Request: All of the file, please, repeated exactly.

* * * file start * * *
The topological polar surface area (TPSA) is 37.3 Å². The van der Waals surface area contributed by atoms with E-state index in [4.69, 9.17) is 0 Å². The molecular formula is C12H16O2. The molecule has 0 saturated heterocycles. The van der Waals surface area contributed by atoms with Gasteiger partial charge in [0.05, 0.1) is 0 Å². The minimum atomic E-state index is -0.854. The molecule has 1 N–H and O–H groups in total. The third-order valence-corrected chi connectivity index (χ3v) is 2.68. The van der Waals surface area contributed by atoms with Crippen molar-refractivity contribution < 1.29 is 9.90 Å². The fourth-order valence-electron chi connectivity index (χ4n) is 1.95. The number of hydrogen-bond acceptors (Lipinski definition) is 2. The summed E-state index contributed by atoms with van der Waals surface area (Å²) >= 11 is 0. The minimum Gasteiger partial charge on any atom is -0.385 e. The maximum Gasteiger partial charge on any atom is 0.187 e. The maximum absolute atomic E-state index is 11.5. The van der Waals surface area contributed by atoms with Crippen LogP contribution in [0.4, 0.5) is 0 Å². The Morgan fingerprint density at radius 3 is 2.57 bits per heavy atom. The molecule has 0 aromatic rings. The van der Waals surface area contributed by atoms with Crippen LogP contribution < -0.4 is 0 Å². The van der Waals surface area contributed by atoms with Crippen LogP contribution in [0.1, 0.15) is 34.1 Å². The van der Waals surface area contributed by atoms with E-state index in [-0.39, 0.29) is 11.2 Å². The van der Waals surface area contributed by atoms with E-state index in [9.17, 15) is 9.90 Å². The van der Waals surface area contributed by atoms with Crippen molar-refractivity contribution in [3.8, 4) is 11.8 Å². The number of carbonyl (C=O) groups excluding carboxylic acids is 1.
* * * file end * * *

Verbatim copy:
The topological polar surface area (TPSA) is 37.3 Å². The van der Waals surface area contributed by atoms with E-state index in [4.69, 9.17) is 0 Å². The molecular formula is C12H16O2. The molecule has 0 saturated heterocycles. The van der Waals surface area contributed by atoms with Gasteiger partial charge in [0.05, 0.1) is 0 Å². The minimum atomic E-state index is -0.854. The molecule has 1 N–H and O–H groups in total. The third-order valence-corrected chi connectivity index (χ3v) is 2.68. The van der Waals surface area contributed by atoms with Crippen molar-refractivity contribution < 1.29 is 9.90 Å². The fourth-order valence-electron chi connectivity index (χ4n) is 1.95. The number of hydrogen-bond acceptors (Lipinski definition) is 2. The summed E-state index contributed by atoms with van der Waals surface area (Å²) >= 11 is 0. The minimum Gasteiger partial charge on any atom is -0.385 e. The maximum Gasteiger partial charge on any atom is 0.187 e. The maximum absolute atomic E-state index is 11.5. The van der Waals surface area contributed by atoms with Crippen LogP contribution in [0.4, 0.5) is 0 Å². The Morgan fingerprint density at radius 3 is 2.57 bits per heavy atom. The molecule has 0 aromatic rings. The van der Waals surface area contributed by atoms with Crippen LogP contribution < -0.4 is 0 Å². The van der Waals surface area contributed by atoms with Crippen LogP contribution in [0.1, 0.15) is 34.1 Å². The van der Waals surface area contributed by atoms with E-state index in [-0.39, 0.29) is 11.2 Å². The van der Waals surface area contributed by atoms with E-state index in [9.17, 15) is 9.90 Å². The van der Waals surface area contributed by atoms with Crippen molar-refractivity contribution in [3.8, 4) is 11.8 Å². The number of carbonyl (C=O) groups excluding carboxylic acids is 1.